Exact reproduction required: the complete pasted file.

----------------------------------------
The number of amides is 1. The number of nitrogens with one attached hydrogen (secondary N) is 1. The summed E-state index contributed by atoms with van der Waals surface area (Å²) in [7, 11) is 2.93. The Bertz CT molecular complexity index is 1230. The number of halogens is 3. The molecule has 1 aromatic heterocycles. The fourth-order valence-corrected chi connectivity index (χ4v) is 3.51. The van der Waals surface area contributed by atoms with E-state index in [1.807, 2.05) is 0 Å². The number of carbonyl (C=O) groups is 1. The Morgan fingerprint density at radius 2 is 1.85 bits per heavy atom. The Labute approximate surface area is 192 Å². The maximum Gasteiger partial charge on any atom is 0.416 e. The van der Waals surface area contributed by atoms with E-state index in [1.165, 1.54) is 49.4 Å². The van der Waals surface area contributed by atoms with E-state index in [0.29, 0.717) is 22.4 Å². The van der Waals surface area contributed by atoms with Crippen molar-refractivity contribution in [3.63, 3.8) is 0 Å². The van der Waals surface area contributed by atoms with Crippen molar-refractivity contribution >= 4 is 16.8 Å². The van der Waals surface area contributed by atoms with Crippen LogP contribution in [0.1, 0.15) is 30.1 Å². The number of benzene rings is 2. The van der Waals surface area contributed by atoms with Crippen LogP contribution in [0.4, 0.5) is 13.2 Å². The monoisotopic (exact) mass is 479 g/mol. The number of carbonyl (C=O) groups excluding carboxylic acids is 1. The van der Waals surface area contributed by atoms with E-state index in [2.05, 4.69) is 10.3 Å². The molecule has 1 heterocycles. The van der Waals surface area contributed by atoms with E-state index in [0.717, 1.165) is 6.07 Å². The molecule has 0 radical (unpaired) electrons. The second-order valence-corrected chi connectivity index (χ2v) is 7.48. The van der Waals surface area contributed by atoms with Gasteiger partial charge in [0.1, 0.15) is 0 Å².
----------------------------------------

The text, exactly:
The number of amides is 1. The number of nitrogens with one attached hydrogen (secondary N) is 1. The summed E-state index contributed by atoms with van der Waals surface area (Å²) in [7, 11) is 2.93. The Bertz CT molecular complexity index is 1230. The number of halogens is 3. The molecule has 1 aromatic heterocycles. The fourth-order valence-corrected chi connectivity index (χ4v) is 3.51. The van der Waals surface area contributed by atoms with E-state index in [1.807, 2.05) is 0 Å². The number of carbonyl (C=O) groups is 1. The Morgan fingerprint density at radius 2 is 1.85 bits per heavy atom. The Labute approximate surface area is 192 Å². The maximum Gasteiger partial charge on any atom is 0.416 e. The van der Waals surface area contributed by atoms with E-state index in [1.165, 1.54) is 49.4 Å². The van der Waals surface area contributed by atoms with E-state index in [0.29, 0.717) is 22.4 Å². The van der Waals surface area contributed by atoms with Crippen molar-refractivity contribution in [3.63, 3.8) is 0 Å². The van der Waals surface area contributed by atoms with Crippen molar-refractivity contribution >= 4 is 16.8 Å². The van der Waals surface area contributed by atoms with Crippen LogP contribution in [0.1, 0.15) is 30.1 Å². The number of benzene rings is 2. The van der Waals surface area contributed by atoms with Crippen LogP contribution in [0.4, 0.5) is 13.2 Å². The monoisotopic (exact) mass is 479 g/mol. The number of carbonyl (C=O) groups excluding carboxylic acids is 1. The van der Waals surface area contributed by atoms with E-state index in [2.05, 4.69) is 10.3 Å². The molecule has 1 heterocycles. The van der Waals surface area contributed by atoms with E-state index in [0.717, 1.165) is 6.07 Å². The molecule has 0 radical (unpaired) electrons. The second-order valence-corrected chi connectivity index (χ2v) is 7.48. The van der Waals surface area contributed by atoms with Gasteiger partial charge in [0.1, 0.15) is 0 Å².